Grammar Lesson of the Day: Pronominal Case.
I watch a lot of Saint Louis Cardinals baseball games, and though the broadcasters are splendid fellows who know the game and are a delight to listen to, whenever they utter a sentence in which two pronouns appear as objects, they get them wrong. Oh for the days when only somebody putting on hoity-toity airs would say, “Oh, darling, it was such a trial for Beauregard and I, you’ll never know!” That was what grammarians call being hyper-correct; you overcompensate for your felt deficiency in etiquette or eloquence, as if Granny Clampett at a party were to offer “horse doovers” to the ladies from the Daughters of the American Revolution. Actually, she probably wouldn’t do that. She was too genuine for that. She’d probably offer them hog jowls or possum steaks, against which they would turn up their aristocratic noses.
The grammatical rule is simple. Pronouns take the case determined by their use in the clause in which they appear. Nothing is changed when we add another clause, or when we append a noun or a name to the pronoun. So:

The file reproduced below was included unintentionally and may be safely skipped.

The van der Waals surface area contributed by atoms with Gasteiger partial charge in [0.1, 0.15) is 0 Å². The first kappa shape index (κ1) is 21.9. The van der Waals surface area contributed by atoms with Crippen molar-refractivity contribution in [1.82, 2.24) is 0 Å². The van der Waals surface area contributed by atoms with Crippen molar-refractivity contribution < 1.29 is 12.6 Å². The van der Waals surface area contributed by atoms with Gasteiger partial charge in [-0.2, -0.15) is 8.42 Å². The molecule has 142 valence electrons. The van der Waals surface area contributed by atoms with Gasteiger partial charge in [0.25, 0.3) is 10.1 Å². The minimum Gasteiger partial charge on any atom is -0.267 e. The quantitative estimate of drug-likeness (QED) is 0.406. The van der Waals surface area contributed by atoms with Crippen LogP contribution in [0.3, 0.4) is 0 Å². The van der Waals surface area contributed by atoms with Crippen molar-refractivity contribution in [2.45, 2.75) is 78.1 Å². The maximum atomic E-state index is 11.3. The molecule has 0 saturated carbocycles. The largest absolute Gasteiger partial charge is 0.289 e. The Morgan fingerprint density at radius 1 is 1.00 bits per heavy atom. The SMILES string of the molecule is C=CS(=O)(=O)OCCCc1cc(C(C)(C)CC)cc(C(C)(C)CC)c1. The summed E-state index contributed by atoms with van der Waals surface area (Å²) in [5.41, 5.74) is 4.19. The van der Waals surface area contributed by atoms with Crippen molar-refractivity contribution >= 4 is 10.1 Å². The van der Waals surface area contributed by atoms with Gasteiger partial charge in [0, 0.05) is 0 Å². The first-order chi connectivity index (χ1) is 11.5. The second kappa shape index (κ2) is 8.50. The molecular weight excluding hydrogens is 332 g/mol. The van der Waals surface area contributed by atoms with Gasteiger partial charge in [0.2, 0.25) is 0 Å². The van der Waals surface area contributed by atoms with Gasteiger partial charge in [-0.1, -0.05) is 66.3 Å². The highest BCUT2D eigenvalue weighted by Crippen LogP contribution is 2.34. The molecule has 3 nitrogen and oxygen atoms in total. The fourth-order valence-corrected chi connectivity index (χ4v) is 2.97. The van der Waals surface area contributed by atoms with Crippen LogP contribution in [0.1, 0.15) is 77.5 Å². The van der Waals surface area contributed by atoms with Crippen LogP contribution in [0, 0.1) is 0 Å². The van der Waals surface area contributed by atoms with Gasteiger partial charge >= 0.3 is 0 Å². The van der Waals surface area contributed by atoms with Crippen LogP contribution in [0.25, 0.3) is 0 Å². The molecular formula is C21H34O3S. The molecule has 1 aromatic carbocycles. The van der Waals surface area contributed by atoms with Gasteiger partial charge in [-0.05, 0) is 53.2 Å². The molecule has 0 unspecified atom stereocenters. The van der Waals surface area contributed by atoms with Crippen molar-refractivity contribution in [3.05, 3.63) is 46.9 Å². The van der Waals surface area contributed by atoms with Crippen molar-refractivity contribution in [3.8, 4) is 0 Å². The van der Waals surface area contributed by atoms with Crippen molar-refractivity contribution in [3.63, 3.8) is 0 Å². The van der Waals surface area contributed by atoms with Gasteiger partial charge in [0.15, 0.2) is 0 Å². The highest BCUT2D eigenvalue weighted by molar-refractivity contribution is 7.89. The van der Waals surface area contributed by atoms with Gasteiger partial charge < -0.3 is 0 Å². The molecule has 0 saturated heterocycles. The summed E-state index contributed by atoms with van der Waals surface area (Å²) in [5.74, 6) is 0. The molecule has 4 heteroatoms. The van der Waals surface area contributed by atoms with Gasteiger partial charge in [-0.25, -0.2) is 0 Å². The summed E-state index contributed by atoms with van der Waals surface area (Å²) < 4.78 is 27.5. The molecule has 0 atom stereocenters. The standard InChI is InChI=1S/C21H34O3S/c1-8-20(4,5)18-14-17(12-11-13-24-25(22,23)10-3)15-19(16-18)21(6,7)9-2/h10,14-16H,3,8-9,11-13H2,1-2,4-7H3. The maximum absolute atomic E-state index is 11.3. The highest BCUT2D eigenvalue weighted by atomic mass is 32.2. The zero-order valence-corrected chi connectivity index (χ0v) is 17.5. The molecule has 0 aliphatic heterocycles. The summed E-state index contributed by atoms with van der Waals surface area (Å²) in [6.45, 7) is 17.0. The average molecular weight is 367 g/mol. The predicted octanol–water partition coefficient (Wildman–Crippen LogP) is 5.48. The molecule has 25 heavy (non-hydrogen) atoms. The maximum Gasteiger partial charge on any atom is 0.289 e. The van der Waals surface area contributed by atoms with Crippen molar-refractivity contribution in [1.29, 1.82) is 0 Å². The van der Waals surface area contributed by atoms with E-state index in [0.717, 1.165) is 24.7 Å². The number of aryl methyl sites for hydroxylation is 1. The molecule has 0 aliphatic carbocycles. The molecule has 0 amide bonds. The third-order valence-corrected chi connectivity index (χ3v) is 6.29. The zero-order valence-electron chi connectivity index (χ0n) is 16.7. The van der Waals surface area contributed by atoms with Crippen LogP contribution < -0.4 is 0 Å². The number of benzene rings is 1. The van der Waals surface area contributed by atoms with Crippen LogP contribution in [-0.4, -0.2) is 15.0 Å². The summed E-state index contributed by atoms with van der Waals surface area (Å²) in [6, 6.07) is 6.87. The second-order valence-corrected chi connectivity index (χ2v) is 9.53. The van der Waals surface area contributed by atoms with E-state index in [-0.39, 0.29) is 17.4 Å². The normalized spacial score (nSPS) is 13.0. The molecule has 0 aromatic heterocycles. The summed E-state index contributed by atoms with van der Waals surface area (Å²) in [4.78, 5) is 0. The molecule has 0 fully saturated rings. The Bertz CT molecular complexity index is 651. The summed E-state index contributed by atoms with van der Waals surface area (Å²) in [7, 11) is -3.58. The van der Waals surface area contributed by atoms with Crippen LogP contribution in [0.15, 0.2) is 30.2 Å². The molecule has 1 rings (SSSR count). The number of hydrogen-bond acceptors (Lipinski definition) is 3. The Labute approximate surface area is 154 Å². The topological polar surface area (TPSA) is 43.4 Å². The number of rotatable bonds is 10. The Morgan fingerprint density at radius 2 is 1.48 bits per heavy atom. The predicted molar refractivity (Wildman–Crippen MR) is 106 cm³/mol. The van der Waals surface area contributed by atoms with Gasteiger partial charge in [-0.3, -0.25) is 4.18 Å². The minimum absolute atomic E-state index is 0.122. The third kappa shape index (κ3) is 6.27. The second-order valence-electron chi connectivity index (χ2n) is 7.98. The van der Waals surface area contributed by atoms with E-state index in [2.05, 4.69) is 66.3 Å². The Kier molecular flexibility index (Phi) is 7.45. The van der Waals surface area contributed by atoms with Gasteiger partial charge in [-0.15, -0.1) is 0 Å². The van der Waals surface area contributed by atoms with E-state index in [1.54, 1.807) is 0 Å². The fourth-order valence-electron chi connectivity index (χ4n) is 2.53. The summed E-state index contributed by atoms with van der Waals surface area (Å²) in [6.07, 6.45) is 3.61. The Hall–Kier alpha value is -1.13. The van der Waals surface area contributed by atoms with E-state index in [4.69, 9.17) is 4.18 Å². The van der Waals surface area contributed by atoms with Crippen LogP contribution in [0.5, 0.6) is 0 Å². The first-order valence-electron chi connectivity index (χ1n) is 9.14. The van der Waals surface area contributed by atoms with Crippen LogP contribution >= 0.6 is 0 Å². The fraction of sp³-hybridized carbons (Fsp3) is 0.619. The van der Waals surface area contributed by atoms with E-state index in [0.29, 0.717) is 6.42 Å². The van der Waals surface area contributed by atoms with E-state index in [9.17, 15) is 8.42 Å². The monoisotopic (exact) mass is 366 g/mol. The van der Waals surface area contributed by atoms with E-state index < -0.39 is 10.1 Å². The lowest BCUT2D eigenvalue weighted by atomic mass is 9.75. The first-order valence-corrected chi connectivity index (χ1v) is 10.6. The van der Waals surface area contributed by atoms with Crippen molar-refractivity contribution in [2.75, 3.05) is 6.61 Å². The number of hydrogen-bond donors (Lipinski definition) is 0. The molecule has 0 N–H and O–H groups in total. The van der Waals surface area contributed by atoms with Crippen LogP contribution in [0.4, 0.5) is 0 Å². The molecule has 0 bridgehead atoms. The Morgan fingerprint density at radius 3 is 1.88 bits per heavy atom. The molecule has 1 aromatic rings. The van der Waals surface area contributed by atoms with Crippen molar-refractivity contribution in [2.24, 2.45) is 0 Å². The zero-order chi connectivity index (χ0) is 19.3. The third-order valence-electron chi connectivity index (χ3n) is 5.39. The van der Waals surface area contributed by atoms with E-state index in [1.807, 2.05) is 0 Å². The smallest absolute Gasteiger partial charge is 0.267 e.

Mr. Egbert saw me stealing his prize rabbit.
Mr. Egbert saw me and Frank stealing his prize rabbit.
Mr. Egbert saw Frank and me and Bobby stealing his prize rabbit.
Mr. Egbert saw I stealing his prize rabbit.
Mr. Egbert saw Frank and I stealing his prize rabbit.
The same thing applies to pronouns that precede a relative clause. The additional clause changes NOTHING:
I have just received a message from she. (Absurd)
I have just received a message from her. (Right)
I have just received a message from her who must be obeyed. (Right)
Then I heard him say, “I am the Alpha and the Omega.” (Right)
Then I heard him who was seated upon the throne say, “I am the Alpha and the Omega.” (Right)
Then I heard he who was seated upon the throne say … (Absurd)
Rule of thumb: mentally omit the extra material. Unless you really wish to lapse into absurdity:
“Do you really love I?” asked the Lady Cyclops, batting her eyelash.
“Duh, of course me do!” said him.